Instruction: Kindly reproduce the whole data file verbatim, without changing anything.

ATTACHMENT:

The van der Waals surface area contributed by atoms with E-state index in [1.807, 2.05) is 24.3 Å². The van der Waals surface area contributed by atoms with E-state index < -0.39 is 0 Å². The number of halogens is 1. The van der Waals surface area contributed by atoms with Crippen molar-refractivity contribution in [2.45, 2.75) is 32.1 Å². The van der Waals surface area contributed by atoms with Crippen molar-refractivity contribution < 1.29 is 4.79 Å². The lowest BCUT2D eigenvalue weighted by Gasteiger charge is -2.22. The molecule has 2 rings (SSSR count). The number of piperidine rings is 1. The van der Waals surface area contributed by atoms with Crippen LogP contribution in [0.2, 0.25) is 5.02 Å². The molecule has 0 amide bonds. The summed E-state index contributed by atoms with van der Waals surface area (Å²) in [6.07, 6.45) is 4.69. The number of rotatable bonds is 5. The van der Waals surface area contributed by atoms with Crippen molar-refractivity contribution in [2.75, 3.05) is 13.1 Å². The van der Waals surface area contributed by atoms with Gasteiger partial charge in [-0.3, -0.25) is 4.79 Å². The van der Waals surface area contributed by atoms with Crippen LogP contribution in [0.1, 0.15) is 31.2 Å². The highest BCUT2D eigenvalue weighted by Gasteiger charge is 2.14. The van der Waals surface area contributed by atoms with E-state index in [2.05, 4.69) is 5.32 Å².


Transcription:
The van der Waals surface area contributed by atoms with E-state index in [1.807, 2.05) is 24.3 Å². The van der Waals surface area contributed by atoms with E-state index < -0.39 is 0 Å². The number of halogens is 1. The van der Waals surface area contributed by atoms with Crippen molar-refractivity contribution in [2.45, 2.75) is 32.1 Å². The van der Waals surface area contributed by atoms with Crippen molar-refractivity contribution < 1.29 is 4.79 Å². The lowest BCUT2D eigenvalue weighted by Gasteiger charge is -2.22. The molecule has 2 rings (SSSR count). The number of piperidine rings is 1. The van der Waals surface area contributed by atoms with Crippen LogP contribution in [0.2, 0.25) is 5.02 Å². The molecule has 0 amide bonds. The summed E-state index contributed by atoms with van der Waals surface area (Å²) in [6.07, 6.45) is 4.69. The number of rotatable bonds is 5. The van der Waals surface area contributed by atoms with Crippen molar-refractivity contribution in [2.75, 3.05) is 13.1 Å². The van der Waals surface area contributed by atoms with Gasteiger partial charge in [-0.3, -0.25) is 4.79 Å². The van der Waals surface area contributed by atoms with Crippen LogP contribution in [0.1, 0.15) is 31.2 Å². The highest BCUT2D eigenvalue weighted by Gasteiger charge is 2.14. The van der Waals surface area contributed by atoms with E-state index in [2.05, 4.69) is 5.32 Å².